Maine’s casino lottery must end

Ordinarily, Question 1 on the Nov. 7 ballot — allowing out-of-state gambling resort developer Shawn Scott to build a new casino wherever he wants in York County — would be laughed at by voters as they checked the “no” box.

After all, here’s a single individual, who profited hugely from bankrolling what was originally the Bangor Raceway’s “racino,” asking voters to give him sole control of what would be Maine’s third state-licensed casino.

In Bangor, Scott parlayed a $1.1 million investment in a failing harness racing track, plus a $1.5 million contribution to the 2003 “racino” ballot campaign, into a $51 million resale to national gambling operator Penn National in 2005 — a 2,000 percent return on investment.

He had luck along the way. There could have been a second “racino” near another harness track in Scarborough, but local voters rejected it while Bangor voters approved.

Scott’s biggest stroke of fortune, however, was that gambling opponents in 2003 concentrated entirely on a casino in Kittery backed by Maine’s Indian tribes, and easily defeating the measure. Dennis Bailey, the former spokesman for Gov. Angus King who led the effort, later admitted the “racino” sneaked in under the radar.


In Scott’s latest venture, bankrolled, by convoluted means, by his Bridge Capital firm based in China, he sheds any pretense he’s helping a racetrack, or anything other than himself. He first attempted to conceal his involvement by routing it through off-shore firms.

One wouldn’t usually worry about a question that would so nakedly enrich a single individual, but Maine has a tangled and often dishonorable history in the Legislature’s attempts to regulate gambling.

To understand why, we go back to the Indian Gaming Regulatory Act, passed without much public notice by Congress in 1988. The law allowed tribes to license casinos on their own land in states where casino gambling already existed, which most assumed to mean Las Vegas and Atlantic City, N.J., the only places casinos then existed.

But courts interpreted the statute to apply anywhere similar games of chance were allowed — including the “Las Vegas nights” for charity periodically sanctioned in many states, including Maine. Thus were born the Foxwoods and Mohegan resorts in Connecticut, licensed to tribes that had no established communities, but were federally recognized.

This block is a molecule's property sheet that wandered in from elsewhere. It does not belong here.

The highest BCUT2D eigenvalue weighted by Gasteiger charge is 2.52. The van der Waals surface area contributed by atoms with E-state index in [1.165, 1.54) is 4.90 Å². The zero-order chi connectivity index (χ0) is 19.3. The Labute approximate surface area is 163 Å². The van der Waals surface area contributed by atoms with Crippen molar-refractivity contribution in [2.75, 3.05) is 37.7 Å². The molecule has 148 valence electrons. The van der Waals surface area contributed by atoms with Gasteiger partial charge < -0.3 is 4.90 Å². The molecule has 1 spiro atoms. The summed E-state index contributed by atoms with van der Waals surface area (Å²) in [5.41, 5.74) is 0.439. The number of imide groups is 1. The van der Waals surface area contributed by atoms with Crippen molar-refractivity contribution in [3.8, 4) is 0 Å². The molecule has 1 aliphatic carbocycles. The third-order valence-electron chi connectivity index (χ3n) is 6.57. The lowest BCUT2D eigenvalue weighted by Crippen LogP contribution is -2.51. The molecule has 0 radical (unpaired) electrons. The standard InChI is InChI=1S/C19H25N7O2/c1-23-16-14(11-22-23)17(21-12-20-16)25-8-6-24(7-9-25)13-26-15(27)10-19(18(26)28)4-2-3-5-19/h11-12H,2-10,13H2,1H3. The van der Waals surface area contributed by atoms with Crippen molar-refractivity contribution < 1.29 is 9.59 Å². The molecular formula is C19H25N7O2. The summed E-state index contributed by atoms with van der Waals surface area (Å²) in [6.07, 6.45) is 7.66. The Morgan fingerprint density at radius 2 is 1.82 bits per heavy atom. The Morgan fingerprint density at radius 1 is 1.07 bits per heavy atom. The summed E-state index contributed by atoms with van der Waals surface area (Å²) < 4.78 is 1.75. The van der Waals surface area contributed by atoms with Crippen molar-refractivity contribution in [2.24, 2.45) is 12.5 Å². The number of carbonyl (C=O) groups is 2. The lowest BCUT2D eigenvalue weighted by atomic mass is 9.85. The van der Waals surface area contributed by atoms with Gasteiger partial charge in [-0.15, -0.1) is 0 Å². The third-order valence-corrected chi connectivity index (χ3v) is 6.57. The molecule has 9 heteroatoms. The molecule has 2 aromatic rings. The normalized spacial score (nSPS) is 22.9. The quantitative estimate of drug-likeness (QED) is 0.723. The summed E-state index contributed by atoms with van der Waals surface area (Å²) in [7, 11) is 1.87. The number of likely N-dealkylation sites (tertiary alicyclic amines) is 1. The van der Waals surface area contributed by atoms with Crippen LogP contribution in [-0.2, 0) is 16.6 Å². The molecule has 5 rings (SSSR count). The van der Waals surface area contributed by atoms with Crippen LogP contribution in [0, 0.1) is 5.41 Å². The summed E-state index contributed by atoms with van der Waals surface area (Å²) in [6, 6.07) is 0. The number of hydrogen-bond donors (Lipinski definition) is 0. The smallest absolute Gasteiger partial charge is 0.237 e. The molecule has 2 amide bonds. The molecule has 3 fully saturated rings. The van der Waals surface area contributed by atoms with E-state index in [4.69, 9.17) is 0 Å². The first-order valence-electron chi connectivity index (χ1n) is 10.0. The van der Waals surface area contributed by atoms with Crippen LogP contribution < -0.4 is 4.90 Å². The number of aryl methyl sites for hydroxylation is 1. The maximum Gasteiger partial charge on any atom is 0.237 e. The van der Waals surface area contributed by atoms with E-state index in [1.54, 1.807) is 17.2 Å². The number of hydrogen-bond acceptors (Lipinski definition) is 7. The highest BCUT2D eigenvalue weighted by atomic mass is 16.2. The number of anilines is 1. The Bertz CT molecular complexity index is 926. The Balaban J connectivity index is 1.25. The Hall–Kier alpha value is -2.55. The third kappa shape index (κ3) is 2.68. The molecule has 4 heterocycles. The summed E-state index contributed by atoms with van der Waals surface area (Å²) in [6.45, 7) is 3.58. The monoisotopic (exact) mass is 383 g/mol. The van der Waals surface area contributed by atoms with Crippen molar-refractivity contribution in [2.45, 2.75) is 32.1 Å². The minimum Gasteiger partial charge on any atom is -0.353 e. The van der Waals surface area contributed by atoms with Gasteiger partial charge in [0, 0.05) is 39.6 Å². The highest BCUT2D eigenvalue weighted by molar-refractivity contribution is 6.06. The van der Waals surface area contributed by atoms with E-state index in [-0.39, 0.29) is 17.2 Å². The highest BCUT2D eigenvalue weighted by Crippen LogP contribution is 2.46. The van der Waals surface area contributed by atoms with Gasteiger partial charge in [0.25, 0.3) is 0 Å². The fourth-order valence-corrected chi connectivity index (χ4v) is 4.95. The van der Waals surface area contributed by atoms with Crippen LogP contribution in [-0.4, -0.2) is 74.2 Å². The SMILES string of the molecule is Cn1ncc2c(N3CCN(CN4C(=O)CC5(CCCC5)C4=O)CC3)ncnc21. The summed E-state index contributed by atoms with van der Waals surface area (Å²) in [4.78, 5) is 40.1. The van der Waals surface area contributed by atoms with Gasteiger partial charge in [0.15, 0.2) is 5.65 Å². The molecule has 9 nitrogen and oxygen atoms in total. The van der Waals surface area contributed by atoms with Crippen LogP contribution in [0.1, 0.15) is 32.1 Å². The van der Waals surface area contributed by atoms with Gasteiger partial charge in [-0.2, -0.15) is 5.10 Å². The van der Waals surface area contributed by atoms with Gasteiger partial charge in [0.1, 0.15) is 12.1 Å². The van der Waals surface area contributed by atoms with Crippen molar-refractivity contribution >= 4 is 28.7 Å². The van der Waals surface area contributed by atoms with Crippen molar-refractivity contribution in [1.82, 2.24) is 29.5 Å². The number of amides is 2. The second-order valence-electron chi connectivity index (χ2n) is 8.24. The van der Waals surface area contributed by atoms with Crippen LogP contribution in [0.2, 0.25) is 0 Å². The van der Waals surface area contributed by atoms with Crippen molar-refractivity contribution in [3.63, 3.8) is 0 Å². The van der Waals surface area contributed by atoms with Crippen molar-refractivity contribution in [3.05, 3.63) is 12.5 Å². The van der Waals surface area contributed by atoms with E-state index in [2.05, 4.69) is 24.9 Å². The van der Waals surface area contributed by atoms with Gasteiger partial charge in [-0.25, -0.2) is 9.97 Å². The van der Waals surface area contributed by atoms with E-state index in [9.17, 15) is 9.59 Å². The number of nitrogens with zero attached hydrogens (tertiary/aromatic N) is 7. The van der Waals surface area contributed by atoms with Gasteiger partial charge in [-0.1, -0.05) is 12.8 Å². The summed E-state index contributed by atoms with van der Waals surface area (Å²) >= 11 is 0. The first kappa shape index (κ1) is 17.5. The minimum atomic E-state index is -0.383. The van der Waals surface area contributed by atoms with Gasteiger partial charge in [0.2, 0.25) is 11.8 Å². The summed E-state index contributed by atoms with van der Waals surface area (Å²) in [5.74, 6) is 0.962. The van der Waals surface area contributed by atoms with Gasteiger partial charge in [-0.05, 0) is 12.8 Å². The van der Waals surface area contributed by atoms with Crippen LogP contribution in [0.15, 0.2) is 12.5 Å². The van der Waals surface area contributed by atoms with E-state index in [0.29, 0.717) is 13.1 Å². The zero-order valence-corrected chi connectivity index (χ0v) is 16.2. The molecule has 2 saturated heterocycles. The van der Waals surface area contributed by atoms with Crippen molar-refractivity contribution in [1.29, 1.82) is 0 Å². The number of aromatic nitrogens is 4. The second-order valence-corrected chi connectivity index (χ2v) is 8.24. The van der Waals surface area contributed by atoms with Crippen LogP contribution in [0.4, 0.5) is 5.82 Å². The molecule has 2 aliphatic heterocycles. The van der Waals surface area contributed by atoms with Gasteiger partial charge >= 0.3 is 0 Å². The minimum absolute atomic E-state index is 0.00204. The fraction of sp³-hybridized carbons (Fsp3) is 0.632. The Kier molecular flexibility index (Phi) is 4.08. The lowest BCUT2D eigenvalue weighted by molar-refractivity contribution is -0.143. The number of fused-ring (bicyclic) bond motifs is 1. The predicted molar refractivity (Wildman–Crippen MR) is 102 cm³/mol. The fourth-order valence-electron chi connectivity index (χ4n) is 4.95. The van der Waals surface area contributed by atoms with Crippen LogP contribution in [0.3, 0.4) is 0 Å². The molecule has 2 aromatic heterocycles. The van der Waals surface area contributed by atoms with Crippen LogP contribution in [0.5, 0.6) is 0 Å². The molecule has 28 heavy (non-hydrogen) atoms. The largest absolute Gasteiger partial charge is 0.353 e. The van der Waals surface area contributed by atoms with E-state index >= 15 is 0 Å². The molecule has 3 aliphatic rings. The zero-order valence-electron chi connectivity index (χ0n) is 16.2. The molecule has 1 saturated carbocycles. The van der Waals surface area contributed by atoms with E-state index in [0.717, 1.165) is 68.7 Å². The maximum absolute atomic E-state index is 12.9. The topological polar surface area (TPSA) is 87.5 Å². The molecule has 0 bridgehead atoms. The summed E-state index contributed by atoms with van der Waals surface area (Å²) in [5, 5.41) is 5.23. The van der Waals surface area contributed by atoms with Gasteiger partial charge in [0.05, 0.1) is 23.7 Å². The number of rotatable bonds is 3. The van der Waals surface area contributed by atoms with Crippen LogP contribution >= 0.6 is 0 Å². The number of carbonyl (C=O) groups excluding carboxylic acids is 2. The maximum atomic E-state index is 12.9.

In Maine, both the Penobscots and Passamaquoddies, among four federally recognized tribes, have occupied the same land for perhaps 10,000 years, and might seem obviously qualified to operate casinos, but they were not successful in gaining the OK.

Courts ruled the federal Indian Land Claims Settlement Act of 1980, which settled tribal territorial claims, required the state’s permission to build a casino, which was denied through the tribal-state commission.


The tribes then took their case to the Legislature, in 1991 proposing a Passamaquoddy-run casino in Calais. The Legislature rejected the bill, though a state senator from Bangor, John Baldacci, was among those voting yes.

The tribes finally, as a last resort, enlisted the voters by proposing the Kittery casino. It was rejected more decisively than any other ballot question concerning gambling.

In response, the Legislature in 2005 enacted a Passamaquoddy proposal to build a racetrack and “racino,” and share profits with the other three tribes. Baldacci, now governor, vetoed the bill, killing it.

Baldacci hadn’t taken a position on casino gambling in the first gubernatorial debate in 2002, then decided, like all the other candidates, that he was against it. His veto of the tribal bill, however, was not his finest hour, and denied an overdue measure of fairness to the tribes.

In a 2010 referendum, a full-fledged casino was narrowly approved for Oxford, leading lawmakers to allow Bangor to add table games to the slot machines authorized earlier. Which brings us back to Shawn Scott and this year’s Question 1.

After the voters, one hopes, defeat Scott’s latest gambit, it’s imperative that the Legislature get back to work and settle the future of casino gambling in Maine.

Many Mainers have voted against all seven earlier ballot questions on legalized gambling, but that ship has sailed and lawmakers need to regain control. Although 2018 is a short session, legislative leaders should appoint a select committee to thrash this out; it’s every bit as important as the marijuana legalization measure a select committee considered this year.

The select committee may not quickly reach agreement, but its recommendations could be considered in a special session, and the attempt must be made. For too long, the Legislature has failed to resolve the gambling question, and until it does, there will be more Shawn Scotts, looking for another jackpot.

Douglas Rooks has covered the State House for 32 years. His biography, “Statesman: George Mitchell and the Art of the Possible,” is now available. Comment is welcomed at: [email protected]

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